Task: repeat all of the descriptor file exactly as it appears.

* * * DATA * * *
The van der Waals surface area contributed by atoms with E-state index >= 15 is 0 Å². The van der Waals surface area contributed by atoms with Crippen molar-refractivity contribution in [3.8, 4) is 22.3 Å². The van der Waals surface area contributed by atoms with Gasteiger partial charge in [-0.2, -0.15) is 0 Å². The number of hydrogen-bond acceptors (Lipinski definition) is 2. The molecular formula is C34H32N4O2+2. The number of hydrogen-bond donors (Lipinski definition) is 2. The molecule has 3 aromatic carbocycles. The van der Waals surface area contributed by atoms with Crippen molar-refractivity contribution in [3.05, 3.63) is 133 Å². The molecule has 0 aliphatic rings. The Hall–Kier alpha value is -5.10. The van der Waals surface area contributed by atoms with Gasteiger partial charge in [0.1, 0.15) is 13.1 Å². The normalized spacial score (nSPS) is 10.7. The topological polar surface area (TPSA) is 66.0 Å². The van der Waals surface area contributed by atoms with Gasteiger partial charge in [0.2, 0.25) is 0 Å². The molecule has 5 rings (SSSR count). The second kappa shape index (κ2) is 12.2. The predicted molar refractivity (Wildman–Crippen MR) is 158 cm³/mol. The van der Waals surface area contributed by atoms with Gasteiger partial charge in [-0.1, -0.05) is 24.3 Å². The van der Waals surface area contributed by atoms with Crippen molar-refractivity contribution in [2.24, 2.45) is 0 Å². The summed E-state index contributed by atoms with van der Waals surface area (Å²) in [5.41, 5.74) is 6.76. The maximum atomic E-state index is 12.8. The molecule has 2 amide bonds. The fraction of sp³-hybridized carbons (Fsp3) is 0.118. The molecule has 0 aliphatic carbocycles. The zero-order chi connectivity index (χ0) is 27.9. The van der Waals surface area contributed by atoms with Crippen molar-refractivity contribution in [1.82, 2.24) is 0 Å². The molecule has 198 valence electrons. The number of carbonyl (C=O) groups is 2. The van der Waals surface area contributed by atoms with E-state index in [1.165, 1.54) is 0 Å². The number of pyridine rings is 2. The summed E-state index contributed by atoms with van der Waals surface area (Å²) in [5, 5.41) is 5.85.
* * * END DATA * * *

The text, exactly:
The van der Waals surface area contributed by atoms with E-state index >= 15 is 0 Å². The van der Waals surface area contributed by atoms with Crippen molar-refractivity contribution in [3.8, 4) is 22.3 Å². The van der Waals surface area contributed by atoms with Gasteiger partial charge in [-0.2, -0.15) is 0 Å². The number of hydrogen-bond acceptors (Lipinski definition) is 2. The molecular formula is C34H32N4O2+2. The number of hydrogen-bond donors (Lipinski definition) is 2. The molecule has 3 aromatic carbocycles. The van der Waals surface area contributed by atoms with Crippen molar-refractivity contribution in [3.05, 3.63) is 133 Å². The molecule has 0 aliphatic rings. The Hall–Kier alpha value is -5.10. The van der Waals surface area contributed by atoms with Gasteiger partial charge in [0.1, 0.15) is 13.1 Å². The normalized spacial score (nSPS) is 10.7. The topological polar surface area (TPSA) is 66.0 Å². The van der Waals surface area contributed by atoms with Gasteiger partial charge in [0.2, 0.25) is 0 Å². The molecule has 5 rings (SSSR count). The second kappa shape index (κ2) is 12.2. The predicted molar refractivity (Wildman–Crippen MR) is 158 cm³/mol. The van der Waals surface area contributed by atoms with Gasteiger partial charge in [-0.1, -0.05) is 24.3 Å². The van der Waals surface area contributed by atoms with Crippen molar-refractivity contribution in [2.24, 2.45) is 0 Å². The summed E-state index contributed by atoms with van der Waals surface area (Å²) in [5.41, 5.74) is 6.76. The maximum atomic E-state index is 12.8. The molecule has 2 amide bonds. The fraction of sp³-hybridized carbons (Fsp3) is 0.118. The molecule has 0 aliphatic carbocycles. The zero-order chi connectivity index (χ0) is 27.9. The van der Waals surface area contributed by atoms with Crippen molar-refractivity contribution in [1.82, 2.24) is 0 Å². The molecule has 198 valence electrons. The number of carbonyl (C=O) groups is 2. The van der Waals surface area contributed by atoms with E-state index in [1.165, 1.54) is 0 Å². The number of pyridine rings is 2. The summed E-state index contributed by atoms with van der Waals surface area (Å²) in [5, 5.41) is 5.85.